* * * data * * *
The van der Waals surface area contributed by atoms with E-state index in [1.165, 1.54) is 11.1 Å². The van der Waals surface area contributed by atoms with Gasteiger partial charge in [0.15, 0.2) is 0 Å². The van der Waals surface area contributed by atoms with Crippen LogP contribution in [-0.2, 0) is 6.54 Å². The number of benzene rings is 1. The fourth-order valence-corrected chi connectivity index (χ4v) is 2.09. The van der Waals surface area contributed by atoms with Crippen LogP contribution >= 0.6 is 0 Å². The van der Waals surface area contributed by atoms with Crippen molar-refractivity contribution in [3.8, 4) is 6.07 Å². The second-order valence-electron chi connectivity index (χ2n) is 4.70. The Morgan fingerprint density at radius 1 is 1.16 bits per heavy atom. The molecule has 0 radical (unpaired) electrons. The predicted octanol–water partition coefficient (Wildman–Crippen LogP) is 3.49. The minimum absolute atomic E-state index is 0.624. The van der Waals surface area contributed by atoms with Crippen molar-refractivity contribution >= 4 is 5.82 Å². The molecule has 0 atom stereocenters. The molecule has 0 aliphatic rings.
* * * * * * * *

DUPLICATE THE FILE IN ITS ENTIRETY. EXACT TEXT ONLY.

The van der Waals surface area contributed by atoms with E-state index in [1.165, 1.54) is 11.1 Å². The van der Waals surface area contributed by atoms with Gasteiger partial charge in [0.15, 0.2) is 0 Å². The van der Waals surface area contributed by atoms with Crippen LogP contribution in [-0.2, 0) is 6.54 Å². The number of benzene rings is 1. The fourth-order valence-corrected chi connectivity index (χ4v) is 2.09. The van der Waals surface area contributed by atoms with Crippen LogP contribution >= 0.6 is 0 Å². The van der Waals surface area contributed by atoms with Crippen molar-refractivity contribution in [3.8, 4) is 6.07 Å². The second-order valence-electron chi connectivity index (χ2n) is 4.70. The Morgan fingerprint density at radius 1 is 1.16 bits per heavy atom. The molecule has 0 radical (unpaired) electrons. The predicted octanol–water partition coefficient (Wildman–Crippen LogP) is 3.49. The minimum absolute atomic E-state index is 0.624. The van der Waals surface area contributed by atoms with Crippen molar-refractivity contribution >= 4 is 5.82 Å². The molecule has 0 atom stereocenters. The molecule has 0 aliphatic rings.